The design, fabrication, modelling, and control of a two-axis electrostatic microactuator for precision manipulation tasks is described. A high-yield fabrication process using deep reactive ion etching (DRIE) on silicon-on-insulator (SOI) wafers forms the 3-D high aspect ratio transverse comb drives that produce a relatively large electrostatic force. The structure is suspended by removing the substrate beneath the comb drives, therefore, a ground plane is not needed in order to compensate for electrostatic levitation. Among other advantages of the developed process is a dice-free release of wafer structures, allowing fragile structures to be individually packaged. Notching or footing effects and bowing effects are well-known problems in DRIE on SOI wafers. Techniques to overcome notching and bowing effects using a PlasmaTherm SLR-770 etcher are presented that do not require hardware modifications. A capacitive position sensing mechanism, capable of measuring displacements up to 4.5 μm with a resolution of 0.01 μm in both X and Y is integrated to provide position feedback. A nonlinear model inversion technique is proposed for nonlinear electrostatic microactuation system identification and improving system linearity and response. Pull-in instability limits the travel distance of transverse comb drive actuators. Using a nonlinear model inversion technique, a stable travel distance of 3.7 μm with a 4.5 μm gap has been achieved.
|Original language||English (US)|
|Number of pages||12|
|Journal||Sensors and Actuators, A: Physical|
|State||Published - Dec 1 2002|
Bibliographical noteFunding Information:
B.J. Nelson is the Mayhugh associate professor of Mechanical Engineering at the University of Minnesota. He received the BS degree in Mechanical Engineering from the University of Illinois at Urbana-Champaign in 1984, the MS degree in Mechanical Engineering from the University of Minnesota in 1987, and the PhD degree in Robotics (School of Computer Science) from Carnegie Mellon University in 1995. He has been an assistant professor at the University of Illinois at Chicago, has worked as an engineer for Honeywell Inc. and Motorola Inc., and has served as a United States Peace Corps Volunteer in Botswana, Africa. He has been awarded a McKnight Land-Grant Professorship and is a recipient of the Office of Naval Research Young Investigator Award, the National Science Foundation Faculty Early Career Development (CAREER) Award, and the McKnight Presidential Fellows Award. At the University of Illinois he was awarded the Bronze Tablet, the highest award for academic achievement offered by this institution. His research interests include biomedical engineering, computer vision, controls, manufacturing, mechatronics, MEMS, microrobotics, robotics. His most recent scientific contributions have been in the area of microrobotics, including efforts in robotic micromanipulation, microassembly, MEMS, mechanical manipulation of biological cells and tissue, and nanofabrication.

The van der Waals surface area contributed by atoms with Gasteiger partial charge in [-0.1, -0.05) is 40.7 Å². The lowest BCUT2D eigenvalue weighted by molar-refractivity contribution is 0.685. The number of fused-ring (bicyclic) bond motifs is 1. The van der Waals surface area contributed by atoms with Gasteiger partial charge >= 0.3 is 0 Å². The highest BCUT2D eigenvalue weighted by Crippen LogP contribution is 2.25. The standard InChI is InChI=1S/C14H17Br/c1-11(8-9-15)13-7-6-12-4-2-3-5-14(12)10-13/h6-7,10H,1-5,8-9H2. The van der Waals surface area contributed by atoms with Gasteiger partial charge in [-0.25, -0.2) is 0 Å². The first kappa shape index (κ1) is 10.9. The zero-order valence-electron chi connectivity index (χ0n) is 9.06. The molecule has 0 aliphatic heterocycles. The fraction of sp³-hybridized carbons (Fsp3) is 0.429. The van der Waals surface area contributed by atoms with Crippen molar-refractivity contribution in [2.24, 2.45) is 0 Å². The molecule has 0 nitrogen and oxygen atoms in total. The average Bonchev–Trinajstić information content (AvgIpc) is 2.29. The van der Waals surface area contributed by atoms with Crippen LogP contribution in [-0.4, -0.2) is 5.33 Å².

R. Rajamani obtained his MS and PhD degrees from the University of California at Berkeley in 1991 and 1993, respectively, and his B.Tech degree from the Indian Institute of Technology at Madras in 1989. After obtaining his PhD, Dr. Rajamani spent 5 years working as a Research Engineer first at United Technologies Research Center (UTRC) and then at California PATH. Since September 1998, Dr. Rajamani has been Nelson assistant professor in the Department of Mechanical Engineering at the University of Minnesota. His active research interests include control design and state estimation for nonlinear systems, fault diagnostics, intelligent transportation systems, active noise control and MEMS sensor design. Dr. Rajamani has authored over 40 refereed publications and received two patents. He has won several awards including the CAREER award from the National Science Foundation, the 2001 Outstanding Paper award from the journal IEEE Transactions on Control Systems Technology, the Distinguished Service Team Award from the University of California, Berkeley and the Outstanding Achievement of the Year award from United Technologies Research Center.
- Electrostatic actuation
- Nonlinear control